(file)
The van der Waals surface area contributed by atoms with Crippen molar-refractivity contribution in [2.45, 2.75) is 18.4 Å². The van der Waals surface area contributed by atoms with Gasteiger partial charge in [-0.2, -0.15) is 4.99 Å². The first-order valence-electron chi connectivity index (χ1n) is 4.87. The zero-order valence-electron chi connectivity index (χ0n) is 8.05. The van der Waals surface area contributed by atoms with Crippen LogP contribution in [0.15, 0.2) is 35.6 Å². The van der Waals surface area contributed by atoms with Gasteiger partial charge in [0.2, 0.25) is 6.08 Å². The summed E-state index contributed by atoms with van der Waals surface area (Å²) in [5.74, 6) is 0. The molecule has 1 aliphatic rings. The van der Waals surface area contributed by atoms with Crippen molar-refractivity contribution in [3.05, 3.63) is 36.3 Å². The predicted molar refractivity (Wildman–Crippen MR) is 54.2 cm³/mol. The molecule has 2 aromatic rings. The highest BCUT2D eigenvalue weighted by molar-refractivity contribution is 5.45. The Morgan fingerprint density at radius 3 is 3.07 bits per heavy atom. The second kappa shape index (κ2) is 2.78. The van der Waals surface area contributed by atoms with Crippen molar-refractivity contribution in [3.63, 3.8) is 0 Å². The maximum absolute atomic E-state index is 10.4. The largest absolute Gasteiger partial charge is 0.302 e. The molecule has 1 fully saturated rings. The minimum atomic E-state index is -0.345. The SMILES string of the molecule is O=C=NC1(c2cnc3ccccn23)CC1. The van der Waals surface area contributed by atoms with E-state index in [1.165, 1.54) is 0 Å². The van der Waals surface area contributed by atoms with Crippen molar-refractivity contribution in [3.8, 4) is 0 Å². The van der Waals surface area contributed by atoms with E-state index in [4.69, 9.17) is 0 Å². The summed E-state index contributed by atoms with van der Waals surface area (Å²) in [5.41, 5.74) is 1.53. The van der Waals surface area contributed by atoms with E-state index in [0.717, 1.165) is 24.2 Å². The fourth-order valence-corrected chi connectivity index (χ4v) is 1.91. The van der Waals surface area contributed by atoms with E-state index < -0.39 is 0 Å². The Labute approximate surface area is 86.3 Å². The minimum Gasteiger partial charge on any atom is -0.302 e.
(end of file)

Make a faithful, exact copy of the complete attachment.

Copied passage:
The van der Waals surface area contributed by atoms with Crippen molar-refractivity contribution in [2.45, 2.75) is 18.4 Å². The van der Waals surface area contributed by atoms with Gasteiger partial charge in [-0.2, -0.15) is 4.99 Å². The first-order valence-electron chi connectivity index (χ1n) is 4.87. The zero-order valence-electron chi connectivity index (χ0n) is 8.05. The van der Waals surface area contributed by atoms with Crippen LogP contribution in [0.15, 0.2) is 35.6 Å². The van der Waals surface area contributed by atoms with Gasteiger partial charge in [0.2, 0.25) is 6.08 Å². The summed E-state index contributed by atoms with van der Waals surface area (Å²) in [5.74, 6) is 0. The molecule has 1 aliphatic rings. The van der Waals surface area contributed by atoms with Crippen molar-refractivity contribution in [3.05, 3.63) is 36.3 Å². The predicted molar refractivity (Wildman–Crippen MR) is 54.2 cm³/mol. The molecule has 2 aromatic rings. The highest BCUT2D eigenvalue weighted by molar-refractivity contribution is 5.45. The Morgan fingerprint density at radius 3 is 3.07 bits per heavy atom. The second kappa shape index (κ2) is 2.78. The van der Waals surface area contributed by atoms with Crippen molar-refractivity contribution in [3.63, 3.8) is 0 Å². The maximum absolute atomic E-state index is 10.4. The largest absolute Gasteiger partial charge is 0.302 e. The molecule has 1 fully saturated rings. The minimum atomic E-state index is -0.345. The SMILES string of the molecule is O=C=NC1(c2cnc3ccccn23)CC1. The van der Waals surface area contributed by atoms with E-state index in [1.165, 1.54) is 0 Å². The van der Waals surface area contributed by atoms with Crippen molar-refractivity contribution in [3.8, 4) is 0 Å². The van der Waals surface area contributed by atoms with E-state index in [4.69, 9.17) is 0 Å². The summed E-state index contributed by atoms with van der Waals surface area (Å²) in [5.41, 5.74) is 1.53. The van der Waals surface area contributed by atoms with E-state index in [0.717, 1.165) is 24.2 Å². The fourth-order valence-corrected chi connectivity index (χ4v) is 1.91. The van der Waals surface area contributed by atoms with E-state index < -0.39 is 0 Å². The Labute approximate surface area is 86.3 Å². The minimum Gasteiger partial charge on any atom is -0.302 e.